Shoichet MProfessor Molly Shoichet has been named as U of T President Meric Gertler’s new senior advisor on science and engineering engagement. In this new role, she will help researchers share their exciting discoveries with the public through initiatives like the Science Leadership program for faculty members and Science Literacy Week. Professor Shoichet is known not only for her groundbreaking research in regenerative medicine but also for her outstanding skill as a communicator of science and engineering. Read more here.

ChemE Welcomes Two New Faculty Members

The Department of Chemical Engineering & Applied Chemistry is pleased to welcome two new faculty members, Dr. Gisele Azimi and Dr. Elodie Passeport, who joined the department as Assistant Professors on August 1, 2014. 
Azimi and Passeport

Dr. Gisele Azimi is an expert in hydrometallurgy, electrochemical processes and advanced materials, and holds a joint appointment between the Departments of Chemical Engineering & Applied Chemistry and Materials Science & Engineering.

Dr. Azimi will head the Laboratory for Strategic Materials where she will pursue multidisciplinary research on rare earth elements.  These compounds have become essential components in the production of advanced electronics and other technologies, but their extraction and processing are challenging, inefficient and expensive.  Other research areas will include techniques to separate sulphur from mineral processing waste streams to reduce environmental impact, and also the development of new advanced materials with controlled properties for use in solar energy generation, desalination and other sectors.

This collaborative work will complement the Department’s research in hydrometallurgy and advanced materials, and our newly established Ontario Centre for Characterization of Advanced Materials (OCCAM).

Before joining our Department, Dr. Azimi completed postdoctoral appointments at the Massachusetts Institute of Technology with Professors Kripa Varanasi in the Department of Mechanical Engineering and Donald Sadoway in the Department of Materials Science & Engineering.  Her work focused on molten oxide electrolysis and advanced materials.  She received her B.A.Sc. and M.A.Sc. from Sharif University of Technology (Iran) in 2000 and 2002, respectively, and her Ph.D. in Chemical Engineering from the University of Toronto in 2010, where she worked with Professor Vladimiros Papangelakis in the field of hydrometallurgy.

Dr. Azimi has published 17 journal papers and refereed conference papers, and has presented her research internationally at 20 conferences.  She is also co-inventor in 5 patent applications in the US and has received awards for teaching and research excellence, including the Helmholtz Award of the International Association for the Properties of Water and Steam.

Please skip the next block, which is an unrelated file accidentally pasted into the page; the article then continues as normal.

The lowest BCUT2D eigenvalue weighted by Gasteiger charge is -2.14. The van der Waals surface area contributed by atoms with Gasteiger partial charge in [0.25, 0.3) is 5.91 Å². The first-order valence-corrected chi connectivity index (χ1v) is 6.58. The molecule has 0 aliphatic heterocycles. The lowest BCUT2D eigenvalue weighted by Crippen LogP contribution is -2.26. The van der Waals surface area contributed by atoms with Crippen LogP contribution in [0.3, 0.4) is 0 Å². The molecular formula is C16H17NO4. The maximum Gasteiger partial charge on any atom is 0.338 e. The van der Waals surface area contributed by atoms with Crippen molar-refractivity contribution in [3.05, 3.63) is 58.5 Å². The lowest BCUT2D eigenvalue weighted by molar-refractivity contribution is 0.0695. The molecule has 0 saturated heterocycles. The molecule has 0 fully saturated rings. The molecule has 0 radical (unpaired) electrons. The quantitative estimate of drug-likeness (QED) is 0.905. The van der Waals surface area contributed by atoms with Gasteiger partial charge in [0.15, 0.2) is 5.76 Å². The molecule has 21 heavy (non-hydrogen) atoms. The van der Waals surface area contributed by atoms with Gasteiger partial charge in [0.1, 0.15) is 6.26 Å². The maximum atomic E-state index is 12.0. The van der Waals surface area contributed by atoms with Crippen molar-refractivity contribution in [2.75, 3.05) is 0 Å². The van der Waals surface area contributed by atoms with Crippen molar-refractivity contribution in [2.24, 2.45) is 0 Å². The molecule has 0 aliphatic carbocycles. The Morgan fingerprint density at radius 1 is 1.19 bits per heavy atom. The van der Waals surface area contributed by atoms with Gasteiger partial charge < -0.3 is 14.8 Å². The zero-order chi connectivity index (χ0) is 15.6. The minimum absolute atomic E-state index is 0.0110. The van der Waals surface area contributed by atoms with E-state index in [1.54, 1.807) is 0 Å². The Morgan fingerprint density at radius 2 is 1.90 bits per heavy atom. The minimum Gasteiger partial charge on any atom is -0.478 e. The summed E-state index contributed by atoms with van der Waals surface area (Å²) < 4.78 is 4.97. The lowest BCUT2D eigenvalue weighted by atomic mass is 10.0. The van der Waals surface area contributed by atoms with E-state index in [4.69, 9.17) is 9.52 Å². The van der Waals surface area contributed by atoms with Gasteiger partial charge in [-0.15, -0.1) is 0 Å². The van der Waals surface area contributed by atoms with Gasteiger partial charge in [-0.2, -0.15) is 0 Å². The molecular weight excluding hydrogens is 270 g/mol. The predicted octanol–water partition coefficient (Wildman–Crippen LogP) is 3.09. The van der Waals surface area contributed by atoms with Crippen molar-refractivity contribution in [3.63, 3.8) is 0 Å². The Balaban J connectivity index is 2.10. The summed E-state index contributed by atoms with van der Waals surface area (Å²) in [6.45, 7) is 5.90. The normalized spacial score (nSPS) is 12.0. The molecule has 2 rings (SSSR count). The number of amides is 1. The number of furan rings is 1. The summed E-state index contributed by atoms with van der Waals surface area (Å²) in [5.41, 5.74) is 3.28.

Learn more about Dr. Azimi and the Laboratory for Strategic Materials.


Dr. Elodie Passeport brings a multidisciplinary background in hydrology, chemical engineering and environmental engineering to her research on pollutants in natural and engineered aquatic systems.  She is jointly appointed to the Departments of Civil Engineering and Chemical Engineering & Applied Chemistry.

Dr. Passeport’s work is focused on the fate of emerging chemical contaminants in watersheds and the development of remediation technologies for their removal – a particularly urgent issue in Canada, where 89% of drinking water comes from surface water sources.  Her work also involves ecological engineering practices, which include constructed wetlands and bioretention cells for contaminant treatment.  She has expertise in the use of compound-specific stable isotope analysis, an important analytical tool for understanding the fate of contaminants in the environment.  Her work is an excellent complement to the Department’s research on bioremediation and the development of sustainable and environmentally sound technologies.

Dr. Passeport holds a Ph.D. in Water Sciences from the National Research Institute of Science and Technology for Environment and Agriculture (irstea) and AgroParisTech (France), where she worked with Dr. Julien Tournebize and Professor Yves Coquet.  Her thesis on the use of an artificial wetland to remove pesticides garnered her the Best Ph.D. Thesis Award from the French Group on Pesticides (Groupe Français des Pesticides).  She received her M.Sc. in Chemical Engineering in 2006 from the National Institute of Applied Sciences (France), and a second M.Sc. from the Department of Continental Environments and Hydrosciences at AgroParisTech (France) in 2007.  More recently, she completed postdoctoral fellowships in the Department of Plant and Microbial Biology at UC Berkeley with Professor Norman Terry and in the Department of Earth Sciences at the University of Toronto with Professor Barbara Sherwood Lollar.  She has published 15 peer-reviewed articles and presented at many international conferences.  

Learn more about Dr. Passeport and her research.

Tiny Ribbon Cutting For Large New Facility — The Ontario Centre for Characterization of Advanced Materials (OCCAM)

Hélio Castroneves knows how much materials research matters.  When the three-time Indy 500 winner screams around the corners at this month’s Indy races in Toronto, he’ll be relying on decades of materials research that have helped make his racecar faster, safer and more efficient.